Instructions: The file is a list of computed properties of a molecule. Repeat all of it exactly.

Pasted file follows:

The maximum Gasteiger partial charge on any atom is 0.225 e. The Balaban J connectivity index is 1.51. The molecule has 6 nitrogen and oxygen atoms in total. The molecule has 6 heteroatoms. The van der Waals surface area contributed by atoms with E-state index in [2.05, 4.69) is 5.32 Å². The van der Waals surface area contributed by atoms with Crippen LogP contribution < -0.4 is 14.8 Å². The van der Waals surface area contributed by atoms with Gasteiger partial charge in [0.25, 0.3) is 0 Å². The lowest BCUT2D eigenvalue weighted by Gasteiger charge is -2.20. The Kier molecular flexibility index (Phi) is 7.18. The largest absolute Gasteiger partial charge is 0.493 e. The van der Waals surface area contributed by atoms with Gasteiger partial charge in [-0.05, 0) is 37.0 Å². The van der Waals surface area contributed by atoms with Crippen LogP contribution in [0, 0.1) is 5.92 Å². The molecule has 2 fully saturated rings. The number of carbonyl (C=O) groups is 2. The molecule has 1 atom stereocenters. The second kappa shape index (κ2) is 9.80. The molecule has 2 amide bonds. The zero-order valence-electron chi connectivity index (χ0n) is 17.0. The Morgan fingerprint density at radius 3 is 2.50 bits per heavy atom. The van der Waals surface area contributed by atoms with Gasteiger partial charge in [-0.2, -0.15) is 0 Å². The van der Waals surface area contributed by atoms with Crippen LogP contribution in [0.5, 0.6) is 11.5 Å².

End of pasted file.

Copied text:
The maximum Gasteiger partial charge on any atom is 0.225 e. The Balaban J connectivity index is 1.51. The molecule has 6 nitrogen and oxygen atoms in total. The molecule has 6 heteroatoms. The van der Waals surface area contributed by atoms with E-state index in [2.05, 4.69) is 5.32 Å². The van der Waals surface area contributed by atoms with Crippen LogP contribution < -0.4 is 14.8 Å². The van der Waals surface area contributed by atoms with Gasteiger partial charge in [0.25, 0.3) is 0 Å². The lowest BCUT2D eigenvalue weighted by Gasteiger charge is -2.20. The Kier molecular flexibility index (Phi) is 7.18. The largest absolute Gasteiger partial charge is 0.493 e. The van der Waals surface area contributed by atoms with Gasteiger partial charge in [-0.05, 0) is 37.0 Å². The van der Waals surface area contributed by atoms with Crippen LogP contribution in [0, 0.1) is 5.92 Å². The molecule has 2 fully saturated rings. The number of carbonyl (C=O) groups is 2. The molecule has 1 atom stereocenters. The second kappa shape index (κ2) is 9.80. The molecule has 2 amide bonds. The zero-order valence-electron chi connectivity index (χ0n) is 17.0. The Morgan fingerprint density at radius 3 is 2.50 bits per heavy atom. The van der Waals surface area contributed by atoms with Gasteiger partial charge in [-0.2, -0.15) is 0 Å². The van der Waals surface area contributed by atoms with Crippen LogP contribution in [0.5, 0.6) is 11.5 Å².